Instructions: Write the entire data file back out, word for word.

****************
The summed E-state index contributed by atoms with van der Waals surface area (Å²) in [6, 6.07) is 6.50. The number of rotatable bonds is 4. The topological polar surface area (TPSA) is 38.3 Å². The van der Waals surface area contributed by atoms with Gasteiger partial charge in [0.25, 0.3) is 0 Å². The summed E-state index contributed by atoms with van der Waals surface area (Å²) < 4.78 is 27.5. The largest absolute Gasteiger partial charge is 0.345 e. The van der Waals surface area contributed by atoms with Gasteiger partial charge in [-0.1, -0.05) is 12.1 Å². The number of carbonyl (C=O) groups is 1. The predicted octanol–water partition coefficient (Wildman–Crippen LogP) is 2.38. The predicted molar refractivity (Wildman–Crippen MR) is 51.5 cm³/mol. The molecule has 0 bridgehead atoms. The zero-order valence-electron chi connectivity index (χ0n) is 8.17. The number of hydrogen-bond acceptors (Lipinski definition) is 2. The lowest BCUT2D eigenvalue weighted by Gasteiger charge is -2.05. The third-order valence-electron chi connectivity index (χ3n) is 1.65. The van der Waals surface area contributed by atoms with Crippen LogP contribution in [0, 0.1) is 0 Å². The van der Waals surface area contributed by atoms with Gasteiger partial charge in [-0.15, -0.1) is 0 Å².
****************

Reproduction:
The summed E-state index contributed by atoms with van der Waals surface area (Å²) in [6, 6.07) is 6.50. The number of rotatable bonds is 4. The topological polar surface area (TPSA) is 38.3 Å². The van der Waals surface area contributed by atoms with Gasteiger partial charge in [0.25, 0.3) is 0 Å². The summed E-state index contributed by atoms with van der Waals surface area (Å²) < 4.78 is 27.5. The largest absolute Gasteiger partial charge is 0.345 e. The van der Waals surface area contributed by atoms with Gasteiger partial charge in [-0.1, -0.05) is 12.1 Å². The number of carbonyl (C=O) groups is 1. The predicted octanol–water partition coefficient (Wildman–Crippen LogP) is 2.38. The predicted molar refractivity (Wildman–Crippen MR) is 51.5 cm³/mol. The molecule has 0 bridgehead atoms. The zero-order valence-electron chi connectivity index (χ0n) is 8.17. The number of hydrogen-bond acceptors (Lipinski definition) is 2. The lowest BCUT2D eigenvalue weighted by Gasteiger charge is -2.05. The third-order valence-electron chi connectivity index (χ3n) is 1.65. The van der Waals surface area contributed by atoms with Crippen LogP contribution in [0, 0.1) is 0 Å². The van der Waals surface area contributed by atoms with Gasteiger partial charge in [-0.15, -0.1) is 0 Å².